We had to accept deportees, says Gov’t
Thirteen Jamaica-born migrants were deported from the United Kingdom yesterday on a chartered flight, which landed at the Norman Manley International Airport in Kingston.
News of the planned deportation flight had resulted in a backlash in Jamaica and in the United Kingdom, with several high-profile individuals campaigning against the move, especially in light of the COVID-19 pandemic as well as the contention over the fairness of the process in light of the offences committed by some of the individuals.
The parliamentary Opposition had also objected to the plans, urging the Government not to accept the flight.
In a release yesterday, National Security Minister Dr Horace Chang and Foreign Affairs Minister Kamina Johnson Smith said that the Government had an obligation to accept the deportees and that it was committed to their safe and orderly reintegration and rehabilitation.
They said that the Jamaicans had “exhausted all legal remedies and recourse available to them” prior to their deportation.
Initial numbers had suggested that a larger number of Jamaicans would have been placed on the flight, but a late agreement was reached to not deport anyone who had arrived in the UK before the age of 12.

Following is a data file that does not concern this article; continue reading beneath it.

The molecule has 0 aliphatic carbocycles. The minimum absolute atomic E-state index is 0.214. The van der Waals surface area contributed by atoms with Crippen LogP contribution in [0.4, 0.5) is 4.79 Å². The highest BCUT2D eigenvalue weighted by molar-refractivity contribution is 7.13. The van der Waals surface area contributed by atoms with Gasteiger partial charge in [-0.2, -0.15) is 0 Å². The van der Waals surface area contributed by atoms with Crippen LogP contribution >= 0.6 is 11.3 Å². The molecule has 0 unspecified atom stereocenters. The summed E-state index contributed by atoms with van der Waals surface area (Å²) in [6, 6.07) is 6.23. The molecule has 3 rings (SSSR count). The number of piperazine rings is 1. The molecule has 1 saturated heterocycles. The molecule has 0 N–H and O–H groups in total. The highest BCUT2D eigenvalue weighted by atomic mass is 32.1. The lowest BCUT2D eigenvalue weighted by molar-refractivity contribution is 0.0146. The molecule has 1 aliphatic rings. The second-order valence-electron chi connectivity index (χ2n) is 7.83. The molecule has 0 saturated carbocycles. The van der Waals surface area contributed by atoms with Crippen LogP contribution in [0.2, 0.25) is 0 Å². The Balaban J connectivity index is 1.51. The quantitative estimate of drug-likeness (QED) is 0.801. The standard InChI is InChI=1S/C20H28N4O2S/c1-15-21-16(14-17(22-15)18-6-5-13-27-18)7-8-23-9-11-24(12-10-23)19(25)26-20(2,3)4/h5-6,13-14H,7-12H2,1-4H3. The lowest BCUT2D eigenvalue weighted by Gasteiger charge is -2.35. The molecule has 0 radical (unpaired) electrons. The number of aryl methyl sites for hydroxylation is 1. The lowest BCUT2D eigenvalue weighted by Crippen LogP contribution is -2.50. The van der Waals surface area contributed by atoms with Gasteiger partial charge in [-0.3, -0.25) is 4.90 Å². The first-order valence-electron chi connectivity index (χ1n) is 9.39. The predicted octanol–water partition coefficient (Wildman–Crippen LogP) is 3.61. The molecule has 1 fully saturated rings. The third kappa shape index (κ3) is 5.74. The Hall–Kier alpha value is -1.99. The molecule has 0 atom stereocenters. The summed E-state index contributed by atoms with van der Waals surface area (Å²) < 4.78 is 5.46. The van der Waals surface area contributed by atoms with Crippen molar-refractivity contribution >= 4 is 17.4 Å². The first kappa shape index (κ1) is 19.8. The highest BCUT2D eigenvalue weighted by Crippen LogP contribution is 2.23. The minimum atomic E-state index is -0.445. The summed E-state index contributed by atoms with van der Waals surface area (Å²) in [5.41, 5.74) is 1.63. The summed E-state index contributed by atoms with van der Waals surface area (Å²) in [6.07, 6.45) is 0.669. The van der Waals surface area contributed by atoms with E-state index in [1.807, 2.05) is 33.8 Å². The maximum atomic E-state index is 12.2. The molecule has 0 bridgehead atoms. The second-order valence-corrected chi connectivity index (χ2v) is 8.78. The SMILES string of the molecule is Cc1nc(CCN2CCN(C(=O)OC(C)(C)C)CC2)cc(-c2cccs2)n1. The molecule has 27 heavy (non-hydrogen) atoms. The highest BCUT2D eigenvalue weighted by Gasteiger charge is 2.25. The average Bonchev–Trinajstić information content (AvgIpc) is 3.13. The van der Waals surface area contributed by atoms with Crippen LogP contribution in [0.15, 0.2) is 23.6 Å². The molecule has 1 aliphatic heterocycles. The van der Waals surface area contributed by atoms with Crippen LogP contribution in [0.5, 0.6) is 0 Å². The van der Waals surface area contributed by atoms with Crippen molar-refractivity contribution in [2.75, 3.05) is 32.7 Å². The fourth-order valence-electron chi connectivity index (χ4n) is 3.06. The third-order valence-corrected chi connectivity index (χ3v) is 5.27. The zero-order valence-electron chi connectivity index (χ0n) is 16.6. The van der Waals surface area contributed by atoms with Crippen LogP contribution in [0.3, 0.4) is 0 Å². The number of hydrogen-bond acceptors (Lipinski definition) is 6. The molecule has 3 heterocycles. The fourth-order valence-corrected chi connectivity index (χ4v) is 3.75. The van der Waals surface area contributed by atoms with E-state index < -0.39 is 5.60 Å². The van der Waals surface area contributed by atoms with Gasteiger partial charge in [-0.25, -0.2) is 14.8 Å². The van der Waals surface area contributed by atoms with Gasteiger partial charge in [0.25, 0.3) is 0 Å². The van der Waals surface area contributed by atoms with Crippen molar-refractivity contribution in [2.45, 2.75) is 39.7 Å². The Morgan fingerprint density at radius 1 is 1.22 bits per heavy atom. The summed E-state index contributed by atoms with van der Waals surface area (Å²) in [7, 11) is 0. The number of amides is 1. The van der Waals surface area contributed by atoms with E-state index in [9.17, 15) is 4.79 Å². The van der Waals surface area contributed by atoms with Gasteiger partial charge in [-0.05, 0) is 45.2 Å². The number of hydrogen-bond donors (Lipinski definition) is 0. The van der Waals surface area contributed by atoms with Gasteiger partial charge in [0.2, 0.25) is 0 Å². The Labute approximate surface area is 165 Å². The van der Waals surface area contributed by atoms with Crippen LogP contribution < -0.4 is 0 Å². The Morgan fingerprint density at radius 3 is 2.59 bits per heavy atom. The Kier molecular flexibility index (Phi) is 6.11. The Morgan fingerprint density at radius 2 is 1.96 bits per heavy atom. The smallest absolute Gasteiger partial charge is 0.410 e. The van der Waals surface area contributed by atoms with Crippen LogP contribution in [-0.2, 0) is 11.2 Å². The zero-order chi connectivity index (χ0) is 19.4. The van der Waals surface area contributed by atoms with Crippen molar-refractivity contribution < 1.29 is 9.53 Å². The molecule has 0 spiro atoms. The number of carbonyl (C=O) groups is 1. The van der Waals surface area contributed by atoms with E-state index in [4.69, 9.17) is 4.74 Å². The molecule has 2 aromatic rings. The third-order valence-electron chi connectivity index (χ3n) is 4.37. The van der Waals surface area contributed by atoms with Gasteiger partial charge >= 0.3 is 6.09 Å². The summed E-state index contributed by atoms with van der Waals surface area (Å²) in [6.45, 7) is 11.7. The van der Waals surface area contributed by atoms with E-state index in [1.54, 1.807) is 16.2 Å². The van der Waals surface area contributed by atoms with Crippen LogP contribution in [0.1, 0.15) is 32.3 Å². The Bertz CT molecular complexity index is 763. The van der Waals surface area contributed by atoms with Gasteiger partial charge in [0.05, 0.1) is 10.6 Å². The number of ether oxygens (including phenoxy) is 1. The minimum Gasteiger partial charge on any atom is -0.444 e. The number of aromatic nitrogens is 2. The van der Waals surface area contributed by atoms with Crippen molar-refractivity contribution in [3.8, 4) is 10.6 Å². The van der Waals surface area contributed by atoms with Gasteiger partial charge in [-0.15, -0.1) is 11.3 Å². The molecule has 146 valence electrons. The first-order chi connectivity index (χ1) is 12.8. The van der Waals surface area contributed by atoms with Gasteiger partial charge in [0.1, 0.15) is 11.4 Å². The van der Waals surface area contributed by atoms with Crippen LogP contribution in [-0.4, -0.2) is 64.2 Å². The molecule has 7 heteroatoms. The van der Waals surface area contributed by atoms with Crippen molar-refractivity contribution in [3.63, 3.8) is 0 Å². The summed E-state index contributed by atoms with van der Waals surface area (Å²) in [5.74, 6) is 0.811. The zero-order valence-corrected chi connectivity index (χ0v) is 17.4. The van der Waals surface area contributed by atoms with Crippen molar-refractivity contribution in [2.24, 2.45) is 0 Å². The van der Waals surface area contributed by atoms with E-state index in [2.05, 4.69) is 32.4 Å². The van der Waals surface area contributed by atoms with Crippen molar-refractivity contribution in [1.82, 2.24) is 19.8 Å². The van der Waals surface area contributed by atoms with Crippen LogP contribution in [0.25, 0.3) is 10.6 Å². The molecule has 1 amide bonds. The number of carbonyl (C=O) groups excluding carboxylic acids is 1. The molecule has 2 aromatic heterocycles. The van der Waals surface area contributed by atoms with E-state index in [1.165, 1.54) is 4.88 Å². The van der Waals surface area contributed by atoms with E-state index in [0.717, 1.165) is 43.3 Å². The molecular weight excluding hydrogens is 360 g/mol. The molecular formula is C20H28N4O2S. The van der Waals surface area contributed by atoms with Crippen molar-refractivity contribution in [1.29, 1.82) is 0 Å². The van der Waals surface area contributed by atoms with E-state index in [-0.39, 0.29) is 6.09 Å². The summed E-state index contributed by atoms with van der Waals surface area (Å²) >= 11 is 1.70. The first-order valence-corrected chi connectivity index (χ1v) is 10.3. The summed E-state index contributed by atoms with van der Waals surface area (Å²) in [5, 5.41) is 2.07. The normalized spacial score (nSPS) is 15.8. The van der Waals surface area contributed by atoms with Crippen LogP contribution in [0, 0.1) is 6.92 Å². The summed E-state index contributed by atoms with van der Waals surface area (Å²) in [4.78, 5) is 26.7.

“We are informed that no Windrush victims or persons eligible for compensation under the Windrush Scheme were included among those removed and that factors such as the right to family life and issues around trafficking in persons, which the Government of Jamaica also takes seriously, were taken into account,” the statement released by Chang and Johnson Smith said.
“The Government of Jamaica continues to encourage Jamaicans overseas to abide by the laws of their country of residence and to have their immigration status regularised if they wish to remain permanently in those countries,” it added.
The deportees have been tested for COVID-19 and will undergo the mandatory 14-day quarantine period for persons arriving in the island.